Last summer was a great debate – should I or shouldn’t I go back to Mr. Idea?
We both flirted with the option, I even made an impromptu trip to visit him in his new a zip code, where he had new friends, a new apartment and a new job. We spent hours on the phone that usually resulted in some sort of bickering – I wasn’t doing enough of this, he wasn’t jumping to that conclusion. We would talk about the good times like they were decades ago, when in reality we had barely known each other a year. In the duration of our relationship, the honeymoon period was brief and lack-luster, but I think we both held onto the idea of what could be. Hence his name in this blog.
I knew then – or at least I’d like to believe I did – that it would never work out. Maybe we hadn’t known each other that long but in that time, a lot happened in my life: my dad recovered from a six-year health struggle, I graduated from college, I moved back home, I moved to the city, I found my first job, I paid rent for my first New York apartment, I became an adult. And with all of those big, life-altering, character-creating, patience-demanding changes – I started to learn more about what I wanted.
I discovered that I needed to be with someone who was supportive of my career – Mr. Idea didn’t really care for my writing (to each his own), nor would he ever approve of this blog (I can’t tell you how many times he’s called me to tell me not to write about him. I always listen, can’t you tell?). I figured out that I wanted to spend the rest of my life with someone who enjoyed having sex and initiated it (to be blunt, I’ve never met a man –sans Mr. Idea – who didn’t want to jump my bones). I realized I wanted someone who wanted the same things I wanted, who lived in the same place, who shared my same set of values (He was always a little too self-centered, far too stubborn and completely indulgent in fantasies of himself that simply weren’t true). I came to believe that while a man who made me laugh gave him an amazing advantage, a man who I could trust enough to never worry or doubt their devotion was far more important (I’ll give it to the guy, he’s funny – but I care more about that kindness that comes from your soul).
On and off paper and no matter which way I tilted the picture, Mr. Idea was far from my ideal mate. I didn’t have that deep, intense longing to be with him or to rekindle something that died within the first three months it was lit. Even so – I wanted him to want me. I wanted to have that comfort, that safety net just in case my feelings changed. Just in case I could mold him into the Mr. Right I sincerely knew, in my heart-of-hearts, he wasn’t.
But there’s that thin line between love and hate. That line that produces thoughts we’d rather not entertain (or admit we have) – I want him to think I’m the one who got away. If I’m sad and it is hard for me to walk away, I want him to be sad and have trouble letting me go. If I hurt, he should hurt. And if he doesn’t hurt, I’ll wait until it will hurt him to jet set off into my new, bright, fancy life.
Ouch – writing out those words makes them sound far crueler than they ring in my head. But truth is painful sometimes, and most of the time, it’s a lot to stomach. I’m not proud of feeling that way or being so venomous, yet I know I’m not the only wounded lover or hopeful woman who had her hope lost when the rose-colored glasses she wore, shattered.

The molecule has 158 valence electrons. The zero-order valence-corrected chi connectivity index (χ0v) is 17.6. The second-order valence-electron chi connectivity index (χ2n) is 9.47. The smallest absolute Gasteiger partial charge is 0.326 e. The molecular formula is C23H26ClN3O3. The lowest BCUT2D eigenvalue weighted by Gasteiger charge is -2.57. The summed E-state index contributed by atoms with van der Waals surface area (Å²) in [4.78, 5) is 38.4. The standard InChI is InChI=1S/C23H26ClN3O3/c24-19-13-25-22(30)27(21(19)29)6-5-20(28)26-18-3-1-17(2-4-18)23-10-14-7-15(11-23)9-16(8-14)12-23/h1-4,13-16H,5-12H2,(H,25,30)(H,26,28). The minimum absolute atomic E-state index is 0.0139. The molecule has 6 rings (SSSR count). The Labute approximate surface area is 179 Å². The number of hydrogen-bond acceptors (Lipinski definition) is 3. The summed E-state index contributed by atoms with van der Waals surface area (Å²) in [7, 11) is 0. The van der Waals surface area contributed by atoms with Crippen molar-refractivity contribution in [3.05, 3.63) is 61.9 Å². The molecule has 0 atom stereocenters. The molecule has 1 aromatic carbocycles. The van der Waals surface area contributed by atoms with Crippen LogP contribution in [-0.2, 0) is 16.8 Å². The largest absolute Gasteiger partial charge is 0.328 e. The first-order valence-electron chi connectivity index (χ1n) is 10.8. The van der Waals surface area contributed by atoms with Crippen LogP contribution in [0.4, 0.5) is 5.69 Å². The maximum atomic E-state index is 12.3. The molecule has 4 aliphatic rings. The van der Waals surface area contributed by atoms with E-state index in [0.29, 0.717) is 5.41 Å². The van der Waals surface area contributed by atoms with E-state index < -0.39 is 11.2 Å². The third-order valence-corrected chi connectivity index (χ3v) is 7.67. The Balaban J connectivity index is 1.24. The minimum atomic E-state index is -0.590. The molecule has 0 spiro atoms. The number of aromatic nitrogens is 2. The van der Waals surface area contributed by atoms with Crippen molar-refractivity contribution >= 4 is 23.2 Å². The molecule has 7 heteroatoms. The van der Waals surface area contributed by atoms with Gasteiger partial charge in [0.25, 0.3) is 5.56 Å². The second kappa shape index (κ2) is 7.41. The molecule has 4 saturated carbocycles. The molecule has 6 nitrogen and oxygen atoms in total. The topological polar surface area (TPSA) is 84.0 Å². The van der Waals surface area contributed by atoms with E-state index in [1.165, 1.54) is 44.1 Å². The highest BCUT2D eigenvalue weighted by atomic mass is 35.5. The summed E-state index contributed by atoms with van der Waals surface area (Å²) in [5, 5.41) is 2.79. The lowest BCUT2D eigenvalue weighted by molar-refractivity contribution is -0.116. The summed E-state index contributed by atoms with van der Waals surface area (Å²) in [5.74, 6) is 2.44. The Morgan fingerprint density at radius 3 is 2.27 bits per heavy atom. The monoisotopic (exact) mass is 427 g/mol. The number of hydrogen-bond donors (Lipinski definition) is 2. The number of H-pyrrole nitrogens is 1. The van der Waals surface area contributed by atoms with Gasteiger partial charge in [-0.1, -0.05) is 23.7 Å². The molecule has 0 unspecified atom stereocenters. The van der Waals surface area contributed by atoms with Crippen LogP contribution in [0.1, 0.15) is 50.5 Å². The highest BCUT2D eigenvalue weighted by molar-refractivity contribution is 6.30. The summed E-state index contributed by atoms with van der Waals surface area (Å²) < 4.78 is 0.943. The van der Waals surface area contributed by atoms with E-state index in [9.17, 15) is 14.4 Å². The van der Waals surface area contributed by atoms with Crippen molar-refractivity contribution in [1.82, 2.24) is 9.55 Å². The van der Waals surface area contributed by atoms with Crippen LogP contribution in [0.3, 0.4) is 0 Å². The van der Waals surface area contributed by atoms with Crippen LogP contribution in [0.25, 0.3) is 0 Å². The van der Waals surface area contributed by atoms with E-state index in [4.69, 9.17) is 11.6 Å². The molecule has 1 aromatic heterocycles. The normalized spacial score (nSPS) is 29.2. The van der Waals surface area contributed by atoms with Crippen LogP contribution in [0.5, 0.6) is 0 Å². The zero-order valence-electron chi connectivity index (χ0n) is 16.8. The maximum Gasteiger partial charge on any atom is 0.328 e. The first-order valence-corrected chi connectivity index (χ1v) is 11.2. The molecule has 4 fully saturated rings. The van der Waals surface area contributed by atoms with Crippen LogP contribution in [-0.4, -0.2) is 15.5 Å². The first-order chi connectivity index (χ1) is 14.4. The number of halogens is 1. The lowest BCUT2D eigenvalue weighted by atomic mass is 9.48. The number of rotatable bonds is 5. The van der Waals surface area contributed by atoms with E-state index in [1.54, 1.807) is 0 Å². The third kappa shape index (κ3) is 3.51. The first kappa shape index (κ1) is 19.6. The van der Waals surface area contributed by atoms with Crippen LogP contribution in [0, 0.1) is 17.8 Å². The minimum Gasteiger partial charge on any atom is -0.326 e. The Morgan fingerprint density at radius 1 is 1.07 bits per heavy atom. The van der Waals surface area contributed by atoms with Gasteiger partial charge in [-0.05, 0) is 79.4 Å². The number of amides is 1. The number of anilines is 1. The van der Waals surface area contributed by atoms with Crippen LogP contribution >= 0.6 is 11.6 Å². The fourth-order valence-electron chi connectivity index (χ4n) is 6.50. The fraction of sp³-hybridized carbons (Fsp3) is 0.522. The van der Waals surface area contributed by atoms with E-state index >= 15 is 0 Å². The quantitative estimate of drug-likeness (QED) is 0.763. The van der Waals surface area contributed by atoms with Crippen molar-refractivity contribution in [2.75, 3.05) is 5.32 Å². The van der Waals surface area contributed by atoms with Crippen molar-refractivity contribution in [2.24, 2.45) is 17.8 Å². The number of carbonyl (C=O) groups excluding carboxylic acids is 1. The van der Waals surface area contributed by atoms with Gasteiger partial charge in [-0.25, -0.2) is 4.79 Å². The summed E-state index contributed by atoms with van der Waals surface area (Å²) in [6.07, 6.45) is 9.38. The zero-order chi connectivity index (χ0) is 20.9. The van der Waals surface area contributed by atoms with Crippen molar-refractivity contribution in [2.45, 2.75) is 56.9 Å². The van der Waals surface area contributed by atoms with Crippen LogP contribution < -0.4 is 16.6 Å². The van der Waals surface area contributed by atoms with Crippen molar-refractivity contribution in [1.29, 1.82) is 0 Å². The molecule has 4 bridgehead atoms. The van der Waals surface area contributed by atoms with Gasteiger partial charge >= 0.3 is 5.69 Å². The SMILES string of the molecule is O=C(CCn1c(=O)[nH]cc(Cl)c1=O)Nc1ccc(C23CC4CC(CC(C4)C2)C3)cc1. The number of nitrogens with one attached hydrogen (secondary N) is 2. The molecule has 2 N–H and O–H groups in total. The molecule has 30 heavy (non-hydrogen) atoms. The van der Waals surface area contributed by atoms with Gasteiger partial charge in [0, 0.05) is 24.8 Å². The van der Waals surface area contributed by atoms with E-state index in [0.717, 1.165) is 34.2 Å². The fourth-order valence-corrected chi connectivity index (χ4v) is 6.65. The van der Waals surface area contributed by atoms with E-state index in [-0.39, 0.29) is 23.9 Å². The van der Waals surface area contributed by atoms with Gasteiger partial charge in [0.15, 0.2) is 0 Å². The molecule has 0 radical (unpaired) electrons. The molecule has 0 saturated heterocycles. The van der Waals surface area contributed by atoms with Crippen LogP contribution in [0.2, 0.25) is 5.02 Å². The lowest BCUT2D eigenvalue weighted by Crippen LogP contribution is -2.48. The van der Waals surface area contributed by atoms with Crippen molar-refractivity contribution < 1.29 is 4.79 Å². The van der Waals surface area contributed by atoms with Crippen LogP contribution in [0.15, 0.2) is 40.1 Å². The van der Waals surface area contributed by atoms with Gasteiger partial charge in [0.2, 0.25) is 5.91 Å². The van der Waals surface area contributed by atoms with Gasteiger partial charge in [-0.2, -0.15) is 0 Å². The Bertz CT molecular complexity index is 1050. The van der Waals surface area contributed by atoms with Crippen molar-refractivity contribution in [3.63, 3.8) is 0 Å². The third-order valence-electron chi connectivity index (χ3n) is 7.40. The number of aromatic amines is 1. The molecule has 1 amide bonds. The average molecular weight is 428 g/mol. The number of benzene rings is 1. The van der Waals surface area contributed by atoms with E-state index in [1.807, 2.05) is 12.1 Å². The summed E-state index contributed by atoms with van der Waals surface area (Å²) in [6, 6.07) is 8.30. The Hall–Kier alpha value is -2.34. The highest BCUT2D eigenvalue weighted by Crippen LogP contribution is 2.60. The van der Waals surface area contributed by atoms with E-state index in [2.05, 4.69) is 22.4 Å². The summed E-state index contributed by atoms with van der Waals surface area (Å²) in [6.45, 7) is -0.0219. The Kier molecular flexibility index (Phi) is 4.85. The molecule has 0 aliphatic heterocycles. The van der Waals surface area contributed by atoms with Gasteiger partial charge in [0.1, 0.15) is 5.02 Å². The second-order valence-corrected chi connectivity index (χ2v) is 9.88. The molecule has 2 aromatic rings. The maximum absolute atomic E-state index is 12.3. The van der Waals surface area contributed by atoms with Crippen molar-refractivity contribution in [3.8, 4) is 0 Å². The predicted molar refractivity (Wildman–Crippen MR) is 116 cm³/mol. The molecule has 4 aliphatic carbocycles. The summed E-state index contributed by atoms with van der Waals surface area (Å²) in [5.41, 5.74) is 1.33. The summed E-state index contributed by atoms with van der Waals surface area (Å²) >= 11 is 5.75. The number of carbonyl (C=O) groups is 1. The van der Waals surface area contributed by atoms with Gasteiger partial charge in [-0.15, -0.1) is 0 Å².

After exhausting conversations with him, where I would ultimately have to get off the phone so I wouldn’t say something I regret (like those crummy sentences italicized above) – I’d close my eyes, tuck my knees into my chest and I’d dream up the perfect scenario:
Mr. Idea would be visiting New York – or maybe he would have just accepted a job that finally brought him here, after months of arguments on why he wouldn’t look in the tri-state for opportunities. He’d be strolling in Central Park and see me sitting alone, wearing something ultra-flattering and alluring, and he’d have to rub his eyes, just in case I was a mirage. I wouldn’t be of course – but I’d be more beautiful than he remembered. After all, it would have been years since he’d seen or spoken to me. Casually with an air of hesitation, he’d approach me and we’d exchange niceties, both saying a lot without saying anything at all. The Autumn air would then circulate the city and my hair would fall in my face. He’d reach to push it away, giving me those puppy-dog eyes of remorse I craved – but then I’d move my head quickly and smile at a man walking up behind me with two ice cream cones. It would be early September, right before my birthday, and this man would be treating me to sweets as I celebrated another year. He’d kiss my cheek, I’d reach for the cone with my left hand, giving Mr. Idea a glistening view of my lovely engagement ring, and say, “Sweetie, you remember Mr. Idea I told you about? It looks like he’s found his way to New York!” And then Mr. Idea would be filled with regret, so disappointed that he let me get away, that he was so awful to me that I couldn’t stand to be his lady anymore. He’d be…sorry. He would be oh, so sorry.
A year later, a year maturer, and no part of me wants to rub anything in Mr. Idea’s face (pun intended). I actually want him to be happy, to be successful, to find the love that’s right for him. To find peace in those things that bothered him, to release whatever troubles haunt him. I don’t care if I’m the one who got away or just someone he briefly cared about for a short period of time, and though we participated in heated fights that were very hurtful, I wish nothing but the best for him.
Visions of revenge and witnessing your ex envious of your happiness may be enjoyable past times when you’re getting yourself through a breakup, but when you wake up on the other side – where acceptance and compassion live -you won’t be wishing that he’d wish for you, you’ll be sorry for having wished him any awfulness, at all.